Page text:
“The problem with the cord is if a user is effectively locked into a box, restricted by the cord, it essentially defeats the purpose of having them immersed in a supposed 360-degree environment,” Unity's Riccitiello said, emphasizing that freedom of movement is key for VR moving forward. “This industry won't work if you're tethered to a PC. It won't work unless you can experience things the way you do in real life.”

To illustrate his point Riccitiello shared a story of how he went to see the hit play Hamilton in New York. That same day he also visited Ghostbusters Dimension, a VR experience (which he disclosed was created with the Unity engine) that is branded as a “hyper-reality” experience. Players take on the role of Ghostbusters by donning VR gear with game play that requires them to move through a real world obstacle course. Ghostbusters Dimension has users wear computers on their backs (that mimic the Ghostbusters' proton packs) in order to give players a cordless experience.

“I preferred that experience to Hamilton,” Riccitiello said, with all seriousness. Bringing this same sort of experience into the home, Riccitiello believes, will be the true tipping point for VR – and it's only one to two years away by his estimation. “That experience will be at your home... There's a lot of enthusiasm now and it's already happening in bits and pieces.”

A promotional clip for Ghostbusters Dimension, which blends untethered VR with real-world objects.

The challenge of creating untethered, mobile VR is already being undertaken by a lot of companies – creating what's called inside-out tracking, that allows VR headsets to track position without the use of external sensors. Startup Chirp Microsystems, for example, is attempting to do with with ultrasound sensors, while big names like Oculus and HTC are already promising their next generation headsets will be cordless. In 2016 Intel acquired Movidius, a computer vision and deep learning company whose technology Intel is leveraging to create inside-out tracking with six-degrees of freedom movement.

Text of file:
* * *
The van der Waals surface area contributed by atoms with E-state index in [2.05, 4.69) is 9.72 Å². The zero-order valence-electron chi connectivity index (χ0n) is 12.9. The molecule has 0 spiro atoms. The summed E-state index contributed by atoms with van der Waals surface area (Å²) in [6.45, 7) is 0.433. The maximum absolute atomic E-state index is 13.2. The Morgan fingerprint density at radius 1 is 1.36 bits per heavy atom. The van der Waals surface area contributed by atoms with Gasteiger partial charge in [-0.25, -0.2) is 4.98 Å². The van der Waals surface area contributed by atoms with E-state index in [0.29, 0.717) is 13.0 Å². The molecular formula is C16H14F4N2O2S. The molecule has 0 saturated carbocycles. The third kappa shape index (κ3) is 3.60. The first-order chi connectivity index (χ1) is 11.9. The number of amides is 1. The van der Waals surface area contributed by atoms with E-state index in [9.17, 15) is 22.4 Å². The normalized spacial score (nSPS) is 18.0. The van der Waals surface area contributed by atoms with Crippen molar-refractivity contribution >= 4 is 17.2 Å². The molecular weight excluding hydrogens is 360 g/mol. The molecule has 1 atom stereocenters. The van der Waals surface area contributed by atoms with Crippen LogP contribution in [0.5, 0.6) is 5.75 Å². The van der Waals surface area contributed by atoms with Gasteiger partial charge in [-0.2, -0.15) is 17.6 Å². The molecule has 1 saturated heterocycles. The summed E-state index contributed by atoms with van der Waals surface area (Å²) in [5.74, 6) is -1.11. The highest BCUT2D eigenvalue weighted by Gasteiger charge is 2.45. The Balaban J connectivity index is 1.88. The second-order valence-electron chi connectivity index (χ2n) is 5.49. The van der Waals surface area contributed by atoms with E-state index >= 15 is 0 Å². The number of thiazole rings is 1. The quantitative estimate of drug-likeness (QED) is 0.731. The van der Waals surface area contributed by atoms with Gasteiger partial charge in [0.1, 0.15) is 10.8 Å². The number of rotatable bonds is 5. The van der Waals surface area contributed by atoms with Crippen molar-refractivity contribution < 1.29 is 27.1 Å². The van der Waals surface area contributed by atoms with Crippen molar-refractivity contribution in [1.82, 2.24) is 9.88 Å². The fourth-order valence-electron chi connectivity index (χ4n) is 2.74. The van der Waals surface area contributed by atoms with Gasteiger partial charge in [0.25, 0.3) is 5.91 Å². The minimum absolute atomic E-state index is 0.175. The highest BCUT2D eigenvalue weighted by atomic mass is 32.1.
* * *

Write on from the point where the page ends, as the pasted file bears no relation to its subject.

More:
4.) VR Needs 5G Speed

VR and AR technologies, on all ends from collaborative enterprise to consumer entertainment, are already demanding more than ever from our computer hardware (see price concerns mentioned earlier), and soon they'll be doing it for our data communication speeds as well.

The answer for many lies in the further development of 5G – opening up more of the spectrum for faster wireless communication. Soqui said Intel is already working to develop technologies that would use the 60 Ghz spectrum for wireless VR and is working on beamforming and signal bouncing methods to keep these higher frequencies from being blocked by solid objects. The company is also developing a 5G modem that it says is the first 5G RFIC to support both sub-6 GHz and mmWave spectrum.

5G will also have larger implications as the Internet of Things (IoT) expands. Other companies like Qualcomm and T-Mobile are also investing heavily into 5G development and National Instruments recently announced a channel sounder system, created in collaboration with AT&T, for scientists and engineers working to develop 5G technologies.

Speaking at DesignCon 2017 this past January Dr. Yogendra Shah, senior director at InterDigital Communications, a mobile technology research and development company, echoed these ideas. “When you first heard of 5G four years ago, it was all about low latency and mass connection of devices. Over last three to four years it's come down to something a lot more practical,” he told the DesignCon audience during a talk, “Designing to Evolving 4G and Pre-5G Requirements.”

“What we see is a clear set of goals and objectives for 5G. ... If you want augmented reality into your devices you want to push your download data rates to 10 Ghz.” Shah said the spectrum currently available for cellular communication is simply not adequate for the demands VR and AR (as well as other IoT technologies) will place on networks. “Today's 4G communication is is based on sub-6 Ghz. That spectrum is not enough. You need to expand the spectrum to much higher bands.”

5.) VR Needs Cybersecurity

As with any connected technology it's only a matter of time before cybersecurity issues are raised. While there has yet to be any sort of high-profile hack or cyberattack conducted via VR, but anyone who follows cybersecurity should consider it only a matter of time given how little attention is being paid to the intersection of VR and cybersecurity right now.

“For example if I'm in an enterprise and there's a headset do I want someone to steal my headset? Do I want someone to take the headset, and put it on, and see the collaborative thing I'm doing?” Soqui said these are all questions Intel is grappling with. “Maybe we need to do things like biometric tracking, authenticating the end user, I need to have the headset managed in with IT environment – the security and manageability aspects are the things we're looking at next.”

The same security measures companies have already applied to laptops and desktops will have to be applied to VR headsets and rigs. It could be another form of attack or all of sudden that expensiive headset gets used somewhere else – that's an important asset,” Soqui said. “So what do you do? You make it less usable outside of the environment.”

Chris Wiltz is the Managing Editor of Design News.